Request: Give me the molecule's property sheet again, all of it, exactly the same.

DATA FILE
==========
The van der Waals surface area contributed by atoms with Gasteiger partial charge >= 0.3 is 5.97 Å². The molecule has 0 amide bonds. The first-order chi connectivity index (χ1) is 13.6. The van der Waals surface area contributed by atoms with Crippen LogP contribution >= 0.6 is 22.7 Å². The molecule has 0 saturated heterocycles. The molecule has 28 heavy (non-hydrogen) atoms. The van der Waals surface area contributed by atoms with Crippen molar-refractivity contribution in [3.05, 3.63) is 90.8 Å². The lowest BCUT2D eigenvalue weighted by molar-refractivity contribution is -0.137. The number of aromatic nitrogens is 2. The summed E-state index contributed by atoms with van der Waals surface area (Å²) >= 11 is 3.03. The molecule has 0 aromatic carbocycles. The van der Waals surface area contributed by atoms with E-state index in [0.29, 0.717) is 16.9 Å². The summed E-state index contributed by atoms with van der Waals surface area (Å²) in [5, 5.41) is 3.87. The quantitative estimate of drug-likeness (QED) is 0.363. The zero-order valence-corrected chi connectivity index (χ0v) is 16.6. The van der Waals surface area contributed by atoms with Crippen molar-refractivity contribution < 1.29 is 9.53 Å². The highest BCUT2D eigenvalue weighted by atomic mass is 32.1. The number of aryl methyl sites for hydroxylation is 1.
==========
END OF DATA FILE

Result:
The van der Waals surface area contributed by atoms with Gasteiger partial charge >= 0.3 is 5.97 Å². The molecule has 0 amide bonds. The first-order chi connectivity index (χ1) is 13.6. The van der Waals surface area contributed by atoms with Crippen LogP contribution >= 0.6 is 22.7 Å². The molecule has 0 saturated heterocycles. The molecule has 28 heavy (non-hydrogen) atoms. The van der Waals surface area contributed by atoms with Crippen molar-refractivity contribution in [3.05, 3.63) is 90.8 Å². The lowest BCUT2D eigenvalue weighted by molar-refractivity contribution is -0.137. The number of aromatic nitrogens is 2. The summed E-state index contributed by atoms with van der Waals surface area (Å²) >= 11 is 3.03. The molecule has 0 aromatic carbocycles. The van der Waals surface area contributed by atoms with E-state index in [0.29, 0.717) is 16.9 Å². The summed E-state index contributed by atoms with van der Waals surface area (Å²) in [5, 5.41) is 3.87. The quantitative estimate of drug-likeness (QED) is 0.363. The zero-order valence-corrected chi connectivity index (χ0v) is 16.6. The van der Waals surface area contributed by atoms with Crippen molar-refractivity contribution < 1.29 is 9.53 Å². The highest BCUT2D eigenvalue weighted by atomic mass is 32.1. The number of aryl methyl sites for hydroxylation is 1.